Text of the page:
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Ok, I know this a Z forum, but there are a few of you guys out there taht seem to be pretty mechanicly inclined, so I need to find some help here. The problems that I am running acrros, I have seen on this forum before with Z's, so I guess I can use the ideas on my V-8.

The engine is a 283 V-8 out of a 1964 Impala.

I was told to remove the spark plugs and squirt oil in the plug holes. I have never heard of this, so i need a second opinion.

I was also told to use a long screw driver on a drill, to prime the distributor, to build up oil pressure. Any ideas here?

I guess i need to take out the gasoline in the tank and replace the fuel lines.

What should my first step witht the carb?

Any help will be appreciated.

Chris Behney
Redline Autosports
 

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Chris -

It sounds like a good idea to squirt oil into the plug holes. Those bores must have some corrosion built up after 15 years, and the rings might even be locked in with corrosion. At best, the corrosion will act as an abrasive and do harm. You don't want to pour in so much oil that the compression goes through the roof, though. It would be good to use some very thin oil - maybe even WD-40. The problem is that with a V-8, the pistons are canted at an angle and the oil will accumulate only on one side of the bore. Maybe you could use a pressurized can of WD-40 with a bent extension tube - squirt it into the spark plug hole and spin it 360 degrees so it's evenly applied around the bore. It might also be a good idea to turn the engine over with the plugs removed so that the oil can distribute itself and the abrasive effects are minimized. The suggestion that you build up the oil pressure before the engine fires is also a good one. You're going to need all the lubrication and solvent action you can get.
- John G.

> Ok, I know this a Z forum, but there are a
> few of you guys out there taht seem to be
> pretty mechanicly inclined, so I need to
> find some help here. The problems that I am
> running acrros, I have seen on this forum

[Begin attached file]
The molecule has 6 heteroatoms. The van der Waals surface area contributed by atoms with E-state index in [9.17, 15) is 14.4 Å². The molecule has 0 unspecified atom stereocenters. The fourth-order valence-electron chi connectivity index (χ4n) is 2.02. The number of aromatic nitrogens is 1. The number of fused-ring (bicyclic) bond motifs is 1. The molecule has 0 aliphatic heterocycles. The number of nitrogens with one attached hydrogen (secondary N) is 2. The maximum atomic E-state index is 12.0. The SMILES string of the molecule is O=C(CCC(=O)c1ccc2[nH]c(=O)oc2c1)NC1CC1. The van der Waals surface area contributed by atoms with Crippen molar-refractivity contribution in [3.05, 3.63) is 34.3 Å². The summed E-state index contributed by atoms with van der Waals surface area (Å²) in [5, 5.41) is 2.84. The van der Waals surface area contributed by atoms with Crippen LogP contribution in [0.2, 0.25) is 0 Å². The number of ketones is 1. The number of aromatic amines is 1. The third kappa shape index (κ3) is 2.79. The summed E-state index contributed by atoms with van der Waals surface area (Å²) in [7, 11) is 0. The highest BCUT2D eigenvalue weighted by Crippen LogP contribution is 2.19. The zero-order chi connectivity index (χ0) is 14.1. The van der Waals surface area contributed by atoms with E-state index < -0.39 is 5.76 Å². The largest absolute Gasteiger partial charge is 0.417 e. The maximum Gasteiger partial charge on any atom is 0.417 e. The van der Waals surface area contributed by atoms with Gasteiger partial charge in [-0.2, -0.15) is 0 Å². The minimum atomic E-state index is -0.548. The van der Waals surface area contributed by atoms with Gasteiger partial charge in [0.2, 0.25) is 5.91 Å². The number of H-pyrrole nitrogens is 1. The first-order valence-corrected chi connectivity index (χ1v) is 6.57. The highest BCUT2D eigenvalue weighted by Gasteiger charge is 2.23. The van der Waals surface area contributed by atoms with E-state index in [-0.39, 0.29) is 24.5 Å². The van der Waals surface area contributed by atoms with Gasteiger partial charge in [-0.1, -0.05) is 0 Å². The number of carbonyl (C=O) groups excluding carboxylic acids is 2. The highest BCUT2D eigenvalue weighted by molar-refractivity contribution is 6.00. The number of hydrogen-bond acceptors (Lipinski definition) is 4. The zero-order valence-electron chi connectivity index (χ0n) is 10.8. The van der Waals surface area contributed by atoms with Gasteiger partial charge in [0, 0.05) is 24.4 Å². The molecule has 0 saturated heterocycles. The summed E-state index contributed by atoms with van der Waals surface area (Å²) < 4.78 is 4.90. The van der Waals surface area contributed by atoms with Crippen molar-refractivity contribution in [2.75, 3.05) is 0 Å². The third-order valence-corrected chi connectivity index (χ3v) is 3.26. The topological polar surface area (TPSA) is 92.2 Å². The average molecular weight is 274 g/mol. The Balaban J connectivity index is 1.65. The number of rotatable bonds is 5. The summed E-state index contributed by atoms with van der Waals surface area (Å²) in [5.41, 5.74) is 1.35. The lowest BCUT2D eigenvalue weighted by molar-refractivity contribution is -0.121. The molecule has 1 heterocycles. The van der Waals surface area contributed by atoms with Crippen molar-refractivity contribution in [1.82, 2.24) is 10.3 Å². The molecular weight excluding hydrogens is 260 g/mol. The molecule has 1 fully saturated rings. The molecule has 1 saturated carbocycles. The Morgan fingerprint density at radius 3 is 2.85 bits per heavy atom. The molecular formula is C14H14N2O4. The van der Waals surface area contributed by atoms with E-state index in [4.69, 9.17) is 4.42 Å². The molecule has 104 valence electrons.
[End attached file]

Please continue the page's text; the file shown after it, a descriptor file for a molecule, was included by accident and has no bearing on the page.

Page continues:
> before with Z's, so I guess I can use the
> ideas on my V-8.

> The engine is a 283 V-8 out of a 1964
> Impala.

> I was told to remove the spark plugs and
> squirt oil in the plug holes. I have never
> heard of this, so i need a second opinion.

> I was also told to use a long screw driver
> on a drill, to prime the distributor, to
> build up oil pressure. Any ideas here?

> I guess i need to take out the gasoline in
> the tank and replace the fuel lines.

> What should my first step witht the carb?

> Any help will be appreciated.

> Chris Behney
> Redline Autosports
 

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Discussion Starter #3
> Chris -

> It sounds like a good idea to squirt oil
> into the plug holes. Those bores must have
> some corrosion built up after 15 years, and
> the rings might even be locked in with
> corrosion. At best, the corrosion will act
> as an abrasive and do harm. You don't want
> to pour in so much oil that the compression
> goes through the roof, though. It would be
> good to use some very thin oil - maybe even
> WD-40. The problem is that with a V-8, the
> pistons are canted at an angle and the oil
> will accumulate only on one side of the
> bore. Maybe you could use a pressurized can
> of WD-40 with a bent extension tube - squirt
> it into the spark plug hole and spin it 360
> degrees so it's evenly applied around the
> bore. It might also be a good idea to turn
> the engine over with the plugs removed so
> that the oil can distribute itself and the
> abrasive effects are minimized. The
> suggestion that you build up the oil
> pressure before the engine fires is also a
> good one. You're going to need all the
> lubrication and solvent action you can get.
> - John G.

How do I turn the engine over without using the starter, or do I have to use it?

If i use motor oil, would it be a good idea to use WD-40 also, or just on or the other?